Oregon Humanities board members advise and support the organization's work in a number of ways. Board members serve renewable three-year terms and attend three general meetings per year that are held in various locations around the state. The Oregon Humanities board has financial oversight of the organization, takes an active role in fundraising, sets policy, approves new program initiatives, and promotes awareness of the organization.
Robert Arellano is a professor at Southern Oregon University, where, in 2010, he directed a group of faculty in creating the Center for Emerging Media and Digital Arts. He is the author of six novels, including the recent Edgar Award finalist Havana Lunar and the Internet's first hypertext novel, Sunshine 69. His essays have been published in Tin House, the Village Voice, and Oregon Humanities. He was elected to the board in 2016 and lives in Talent.
Justin Chin is director of High School Connections at Lane Community College. Chin is the son of Chinese immigrants who settled in rural western Oregon in 1971, and honors his family's sacrifices in his work in K–16 education. Chin's background as a first-generation college graduate has influenced his focus on literacy, post-secondary access, workforce development, and career technical education in his broad-ranging career in rural, frontier-fringe, and urban centers in Oregon. Chin is an active board member for the Oregon Career Development Association and works with national and regional initiatives to elevate Asian and Pacific Islander communities. He was elected to the board in 2018 and resides in Eugene.
Jackie retired from her insurance career as Vice President of Disability and Life Benefits in the Employee Benefits Division at Standard Insurance Company. She now enjoys working part-time as a freelance consultant and the opportunity that provides to pursue many interests. Raised in California, she is a graduate of Willamette University in Salem. Jackie’s most recent board experience was with Literary Arts in Portland; she completed her service with a two-year term as Board Chair and continues as a volunteer. She enjoys utilizing her career experience in new ways, both as a consultant and a volunteer, particularly in the areas of strategic planning, leadership development, engaging problem-solving teams and performing project work. She is energized by participating in her community in various ways, and especially enjoys travel, being a student as Portland State, reading, cooking, and spending time with family and friends. She lives in Portland with her husband, Bill, a historian and writer.
Jennifer Parrish Taylor is the state affiliate political organizer for American Federation of Teachers, Oregon. Previously, she has worked for nonprofits (NARAL Pro-Choice America), political candidates (Senators John Kerry and Barack Obama), and unions (Working America, SEIU, and AFT-OR). She serves on the board of the Oregon Labor Candidate School, where she works with other members to identify and recruit labor-friendly candidates to run for office. She was appointed to the board in 2017 and lives in her hometown of Portland.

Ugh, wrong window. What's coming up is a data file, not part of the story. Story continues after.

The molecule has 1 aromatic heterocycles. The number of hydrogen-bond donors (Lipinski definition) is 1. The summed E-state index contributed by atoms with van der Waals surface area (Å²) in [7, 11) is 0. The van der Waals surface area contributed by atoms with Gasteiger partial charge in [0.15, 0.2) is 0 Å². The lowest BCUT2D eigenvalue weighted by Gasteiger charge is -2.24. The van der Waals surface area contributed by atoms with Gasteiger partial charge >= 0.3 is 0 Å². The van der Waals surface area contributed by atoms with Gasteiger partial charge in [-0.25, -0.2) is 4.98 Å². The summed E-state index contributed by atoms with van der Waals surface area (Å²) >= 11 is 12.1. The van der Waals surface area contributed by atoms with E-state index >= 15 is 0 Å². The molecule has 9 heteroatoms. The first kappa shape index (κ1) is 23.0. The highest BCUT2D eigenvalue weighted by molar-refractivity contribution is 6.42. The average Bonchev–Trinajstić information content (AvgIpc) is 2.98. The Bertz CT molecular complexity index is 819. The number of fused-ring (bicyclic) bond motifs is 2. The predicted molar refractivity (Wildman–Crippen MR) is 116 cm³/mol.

Alicia Bay, a former middle school history and math teacher, is the executive director of Gilbert House Children's Museum in Salem. As the first college graduate in her family, the focus of her work at the Gilbert house has been to expand science, technology, engineering, art, and math (STEAM) programs and diversity outreach to give children opportunities to engage in compelling programs that spark their interest and curiosity. Prior to her work at the Gilbert House, she helped found Salem Harvest, a local nonprofit that helps donate tens of thousands of pounds of local produce to community food banks. She and her husband have two middle school daughters. She was elected to the board in 2020, and calls Salem home.
Leo Bialis-White is a partner at NewSchools Venture Fund. He coleads the Learning Solutions Strategy, which supports organizations that partner with schools to reimagine the student experience, particularly for students of color and students from low-income backgrounds. Prior to joining NewSchools, Leo served as vice president of customer success and chief of staff for Schoolzilla, an education technology company. In addition, he has experience as a school psychologist, teacher, and research consultant spanning charters, traditional districts, and nonpublic schools. He has a PhD in educational psychology from UC Berkeley in addition to psychology and sociology degrees from the University of Georgia. He currently serves on the board of the Family Violence Law Center. He lives in Portland with his wife and two boys. He enjoys trail running, longform journalism, and concerts that start at a reasonable hour. He joined the Oregon Humanities board in 2021.